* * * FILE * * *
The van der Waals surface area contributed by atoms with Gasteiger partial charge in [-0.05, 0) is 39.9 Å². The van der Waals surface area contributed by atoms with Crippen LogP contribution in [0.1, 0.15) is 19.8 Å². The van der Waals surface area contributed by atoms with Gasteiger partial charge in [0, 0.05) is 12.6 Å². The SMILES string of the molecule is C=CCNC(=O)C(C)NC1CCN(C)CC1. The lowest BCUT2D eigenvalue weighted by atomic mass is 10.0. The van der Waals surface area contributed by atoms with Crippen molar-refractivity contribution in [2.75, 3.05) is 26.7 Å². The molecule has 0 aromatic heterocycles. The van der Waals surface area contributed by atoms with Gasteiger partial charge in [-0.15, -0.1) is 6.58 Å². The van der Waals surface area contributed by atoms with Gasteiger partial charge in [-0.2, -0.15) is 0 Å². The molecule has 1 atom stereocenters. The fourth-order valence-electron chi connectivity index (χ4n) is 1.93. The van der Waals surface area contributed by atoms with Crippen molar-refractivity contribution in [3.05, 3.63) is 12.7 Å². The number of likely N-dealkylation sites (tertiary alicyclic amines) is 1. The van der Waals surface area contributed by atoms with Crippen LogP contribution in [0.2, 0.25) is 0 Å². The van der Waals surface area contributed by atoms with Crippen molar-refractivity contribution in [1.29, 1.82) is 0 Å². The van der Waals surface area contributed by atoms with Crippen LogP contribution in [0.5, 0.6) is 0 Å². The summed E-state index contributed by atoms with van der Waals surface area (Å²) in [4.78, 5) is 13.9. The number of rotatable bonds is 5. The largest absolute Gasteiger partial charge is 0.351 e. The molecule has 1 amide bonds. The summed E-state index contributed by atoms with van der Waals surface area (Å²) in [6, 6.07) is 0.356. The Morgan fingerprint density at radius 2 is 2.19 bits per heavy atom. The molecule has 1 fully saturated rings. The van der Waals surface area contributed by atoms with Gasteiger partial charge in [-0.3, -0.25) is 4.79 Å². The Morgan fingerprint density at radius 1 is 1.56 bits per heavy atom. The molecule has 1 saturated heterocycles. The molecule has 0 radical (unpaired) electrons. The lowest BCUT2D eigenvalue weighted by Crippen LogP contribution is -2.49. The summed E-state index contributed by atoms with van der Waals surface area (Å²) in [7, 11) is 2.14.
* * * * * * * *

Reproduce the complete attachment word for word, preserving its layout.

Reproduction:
The van der Waals surface area contributed by atoms with Gasteiger partial charge in [-0.05, 0) is 39.9 Å². The van der Waals surface area contributed by atoms with Crippen LogP contribution in [0.1, 0.15) is 19.8 Å². The van der Waals surface area contributed by atoms with Gasteiger partial charge in [0, 0.05) is 12.6 Å². The SMILES string of the molecule is C=CCNC(=O)C(C)NC1CCN(C)CC1. The lowest BCUT2D eigenvalue weighted by atomic mass is 10.0. The van der Waals surface area contributed by atoms with Crippen molar-refractivity contribution in [2.75, 3.05) is 26.7 Å². The molecule has 0 aromatic heterocycles. The van der Waals surface area contributed by atoms with Gasteiger partial charge in [-0.15, -0.1) is 6.58 Å². The van der Waals surface area contributed by atoms with Gasteiger partial charge in [-0.2, -0.15) is 0 Å². The molecule has 1 atom stereocenters. The fourth-order valence-electron chi connectivity index (χ4n) is 1.93. The van der Waals surface area contributed by atoms with Crippen molar-refractivity contribution in [3.05, 3.63) is 12.7 Å². The number of likely N-dealkylation sites (tertiary alicyclic amines) is 1. The van der Waals surface area contributed by atoms with Crippen LogP contribution in [0.2, 0.25) is 0 Å². The van der Waals surface area contributed by atoms with Crippen molar-refractivity contribution in [1.29, 1.82) is 0 Å². The van der Waals surface area contributed by atoms with Crippen LogP contribution in [0.5, 0.6) is 0 Å². The summed E-state index contributed by atoms with van der Waals surface area (Å²) in [4.78, 5) is 13.9. The number of rotatable bonds is 5. The largest absolute Gasteiger partial charge is 0.351 e. The molecule has 1 amide bonds. The summed E-state index contributed by atoms with van der Waals surface area (Å²) in [6, 6.07) is 0.356. The Morgan fingerprint density at radius 2 is 2.19 bits per heavy atom. The molecule has 1 fully saturated rings. The van der Waals surface area contributed by atoms with Gasteiger partial charge in [-0.3, -0.25) is 4.79 Å². The Morgan fingerprint density at radius 1 is 1.56 bits per heavy atom. The molecule has 1 saturated heterocycles. The molecule has 0 radical (unpaired) electrons. The lowest BCUT2D eigenvalue weighted by Crippen LogP contribution is -2.49. The summed E-state index contributed by atoms with van der Waals surface area (Å²) in [7, 11) is 2.14.